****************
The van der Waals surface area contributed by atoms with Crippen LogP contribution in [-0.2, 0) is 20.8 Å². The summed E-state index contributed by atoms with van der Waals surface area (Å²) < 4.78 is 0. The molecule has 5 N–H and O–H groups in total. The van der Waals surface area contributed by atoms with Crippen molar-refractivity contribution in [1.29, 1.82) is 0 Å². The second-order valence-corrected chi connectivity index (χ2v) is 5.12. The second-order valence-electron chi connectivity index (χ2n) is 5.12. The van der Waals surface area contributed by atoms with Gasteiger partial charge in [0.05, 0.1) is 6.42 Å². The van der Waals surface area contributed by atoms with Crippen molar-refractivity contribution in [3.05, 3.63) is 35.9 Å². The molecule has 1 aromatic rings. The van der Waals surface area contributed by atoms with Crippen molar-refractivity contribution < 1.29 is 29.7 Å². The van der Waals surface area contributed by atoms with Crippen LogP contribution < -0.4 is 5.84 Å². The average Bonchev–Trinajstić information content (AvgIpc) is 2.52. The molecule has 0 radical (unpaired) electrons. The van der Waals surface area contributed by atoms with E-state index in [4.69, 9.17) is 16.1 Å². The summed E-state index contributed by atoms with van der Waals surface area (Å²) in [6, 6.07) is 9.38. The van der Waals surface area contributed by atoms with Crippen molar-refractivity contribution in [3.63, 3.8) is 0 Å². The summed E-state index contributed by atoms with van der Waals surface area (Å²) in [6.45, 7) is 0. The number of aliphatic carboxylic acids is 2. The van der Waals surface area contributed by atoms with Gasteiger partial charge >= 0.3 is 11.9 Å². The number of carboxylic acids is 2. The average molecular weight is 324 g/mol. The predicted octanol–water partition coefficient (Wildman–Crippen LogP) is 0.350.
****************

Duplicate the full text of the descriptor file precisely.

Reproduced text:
The van der Waals surface area contributed by atoms with Crippen LogP contribution in [-0.2, 0) is 20.8 Å². The summed E-state index contributed by atoms with van der Waals surface area (Å²) < 4.78 is 0. The molecule has 5 N–H and O–H groups in total. The van der Waals surface area contributed by atoms with Crippen molar-refractivity contribution in [1.29, 1.82) is 0 Å². The second-order valence-corrected chi connectivity index (χ2v) is 5.12. The second-order valence-electron chi connectivity index (χ2n) is 5.12. The van der Waals surface area contributed by atoms with Gasteiger partial charge in [0.05, 0.1) is 6.42 Å². The van der Waals surface area contributed by atoms with Crippen molar-refractivity contribution in [3.05, 3.63) is 35.9 Å². The molecule has 1 aromatic rings. The van der Waals surface area contributed by atoms with Crippen molar-refractivity contribution < 1.29 is 29.7 Å². The van der Waals surface area contributed by atoms with Crippen LogP contribution < -0.4 is 5.84 Å². The average Bonchev–Trinajstić information content (AvgIpc) is 2.52. The molecule has 0 radical (unpaired) electrons. The van der Waals surface area contributed by atoms with E-state index in [4.69, 9.17) is 16.1 Å². The summed E-state index contributed by atoms with van der Waals surface area (Å²) in [6, 6.07) is 9.38. The van der Waals surface area contributed by atoms with Crippen molar-refractivity contribution in [3.63, 3.8) is 0 Å². The summed E-state index contributed by atoms with van der Waals surface area (Å²) in [6.45, 7) is 0. The number of aliphatic carboxylic acids is 2. The van der Waals surface area contributed by atoms with Gasteiger partial charge >= 0.3 is 11.9 Å². The number of carboxylic acids is 2. The average molecular weight is 324 g/mol. The predicted octanol–water partition coefficient (Wildman–Crippen LogP) is 0.350.